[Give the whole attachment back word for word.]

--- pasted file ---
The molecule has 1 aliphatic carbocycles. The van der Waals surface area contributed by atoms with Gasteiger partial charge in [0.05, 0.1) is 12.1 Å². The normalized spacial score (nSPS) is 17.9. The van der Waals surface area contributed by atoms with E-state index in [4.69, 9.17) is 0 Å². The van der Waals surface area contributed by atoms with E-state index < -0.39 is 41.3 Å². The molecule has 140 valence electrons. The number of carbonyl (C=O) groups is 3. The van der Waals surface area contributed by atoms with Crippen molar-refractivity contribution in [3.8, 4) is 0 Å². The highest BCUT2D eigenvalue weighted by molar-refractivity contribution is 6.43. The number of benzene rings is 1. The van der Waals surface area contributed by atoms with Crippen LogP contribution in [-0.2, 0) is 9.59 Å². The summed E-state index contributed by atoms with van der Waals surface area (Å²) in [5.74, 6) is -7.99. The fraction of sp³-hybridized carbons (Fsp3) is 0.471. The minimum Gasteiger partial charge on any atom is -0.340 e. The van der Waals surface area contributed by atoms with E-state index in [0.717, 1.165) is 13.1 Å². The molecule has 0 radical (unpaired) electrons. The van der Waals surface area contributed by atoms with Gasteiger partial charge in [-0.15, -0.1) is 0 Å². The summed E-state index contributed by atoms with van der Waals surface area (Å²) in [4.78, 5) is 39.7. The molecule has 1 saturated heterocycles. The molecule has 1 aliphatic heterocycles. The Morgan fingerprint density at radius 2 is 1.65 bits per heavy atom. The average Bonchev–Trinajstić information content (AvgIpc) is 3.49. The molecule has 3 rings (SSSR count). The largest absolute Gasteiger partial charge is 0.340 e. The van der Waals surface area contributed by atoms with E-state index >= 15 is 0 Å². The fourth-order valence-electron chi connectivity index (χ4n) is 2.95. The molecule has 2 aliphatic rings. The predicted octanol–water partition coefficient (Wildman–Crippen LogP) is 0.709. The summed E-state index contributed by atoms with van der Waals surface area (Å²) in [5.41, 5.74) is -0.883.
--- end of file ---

The molecule has 1 aliphatic carbocycles. The van der Waals surface area contributed by atoms with Gasteiger partial charge in [0.05, 0.1) is 12.1 Å². The normalized spacial score (nSPS) is 17.9. The van der Waals surface area contributed by atoms with E-state index in [4.69, 9.17) is 0 Å². The van der Waals surface area contributed by atoms with E-state index < -0.39 is 41.3 Å². The molecule has 140 valence electrons. The number of carbonyl (C=O) groups is 3. The van der Waals surface area contributed by atoms with Crippen molar-refractivity contribution in [3.8, 4) is 0 Å². The highest BCUT2D eigenvalue weighted by molar-refractivity contribution is 6.43. The number of benzene rings is 1. The van der Waals surface area contributed by atoms with Crippen LogP contribution in [-0.2, 0) is 9.59 Å². The summed E-state index contributed by atoms with van der Waals surface area (Å²) in [5.74, 6) is -7.99. The fraction of sp³-hybridized carbons (Fsp3) is 0.471. The minimum Gasteiger partial charge on any atom is -0.340 e. The van der Waals surface area contributed by atoms with E-state index in [0.717, 1.165) is 13.1 Å². The molecule has 0 radical (unpaired) electrons. The van der Waals surface area contributed by atoms with Gasteiger partial charge in [-0.15, -0.1) is 0 Å². The summed E-state index contributed by atoms with van der Waals surface area (Å²) in [4.78, 5) is 39.7. The molecule has 1 saturated heterocycles. The molecule has 1 aliphatic heterocycles. The Morgan fingerprint density at radius 2 is 1.65 bits per heavy atom. The average Bonchev–Trinajstić information content (AvgIpc) is 3.49. The molecule has 3 rings (SSSR count). The largest absolute Gasteiger partial charge is 0.340 e. The van der Waals surface area contributed by atoms with E-state index >= 15 is 0 Å². The fourth-order valence-electron chi connectivity index (χ4n) is 2.95. The molecule has 2 aliphatic rings. The predicted octanol–water partition coefficient (Wildman–Crippen LogP) is 0.709. The summed E-state index contributed by atoms with van der Waals surface area (Å²) in [5.41, 5.74) is -0.883.